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The Works of Epictetus Consisting of His Discourses, in Four Books, the Enchiridion and Fragments
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The Works of Epictetus Consisting of His Discourses, in Four Books, the Enchiridion and Fragments

4.50  ·  Rating Details  ·  8 Ratings  ·  3 Reviews
Elizabeth Carter's version of Epictetus has outlived every English prose translation of its day, and has admirably held its ground with readers. While Marcus Aurelius has had a series of English versions, the complete works of Epictetus have had but this one, reproduced in four different editions. Even of the "Enchiridion," or Manual, of which there have been at least five ...more
434 pages
Published 1865
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Brian
Oct 06, 2014 Brian rated it really liked it
The main point of the Discourses can be summed up in a couple sentences: If it is under your control, change it. If it's not under your control, don't worry about it.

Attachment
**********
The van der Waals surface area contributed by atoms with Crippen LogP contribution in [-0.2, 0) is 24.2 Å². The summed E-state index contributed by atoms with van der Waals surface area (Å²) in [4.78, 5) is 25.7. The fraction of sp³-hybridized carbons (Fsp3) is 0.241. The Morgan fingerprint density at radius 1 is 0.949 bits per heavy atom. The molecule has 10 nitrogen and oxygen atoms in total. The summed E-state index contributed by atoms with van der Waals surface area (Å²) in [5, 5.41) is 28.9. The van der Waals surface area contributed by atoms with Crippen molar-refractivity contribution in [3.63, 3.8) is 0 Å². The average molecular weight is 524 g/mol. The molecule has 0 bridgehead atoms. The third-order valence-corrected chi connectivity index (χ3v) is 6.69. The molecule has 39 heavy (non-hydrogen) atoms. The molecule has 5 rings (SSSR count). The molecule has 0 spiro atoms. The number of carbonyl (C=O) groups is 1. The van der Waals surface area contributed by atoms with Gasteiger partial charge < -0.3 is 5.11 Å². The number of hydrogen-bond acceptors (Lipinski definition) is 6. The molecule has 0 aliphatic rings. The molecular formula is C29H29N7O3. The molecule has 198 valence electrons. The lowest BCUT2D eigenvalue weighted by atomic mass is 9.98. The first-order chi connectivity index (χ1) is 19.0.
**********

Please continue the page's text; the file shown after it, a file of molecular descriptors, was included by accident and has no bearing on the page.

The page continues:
There's more--a lot more--of course, but nearly everything comes back to that. Epictetus keeps referring to the Reason, which is the essential central aspect of humanity, the one thing that makes you you. Therefore, that is what is under an individual's control and what they should work on, and everything else should be endured. De
...more
Bob Nichols
Epictetus constructs an ideal human and then tells us that reason should mold us to fit that ideal. As to what constitutes the ideal, he advises that we must concern ourselves with only that which is in our power, not what is outside our power to control. This advice is anchored in a view of the cosmos that has a mind of its own. Given this fated universe, our task is to go with the flow, not fight it, and to focus only on what we have control over. Importantly, this means our desires and concer ...more
Daniel
Sep 10, 2011 Daniel rated it really liked it
Read the Enchiridion only. Carter translation freely available at the MIT Classics website: http://classics.mit.edu/Epictetus/epi...
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Epictetus was a Greek Stoic philosopher. He was probably born a slave at Hierapolis, Phrygia (present day Pamukkale, Turkey), and lived in Rome until his exile to Nicopolis in northwestern Greece, where he lived most of his life and died. His teachings were noted down and published by his pupil Arrian in his Discourses. Philosophy, he taught, is a way of life and not just a theoretical discipline. ...more
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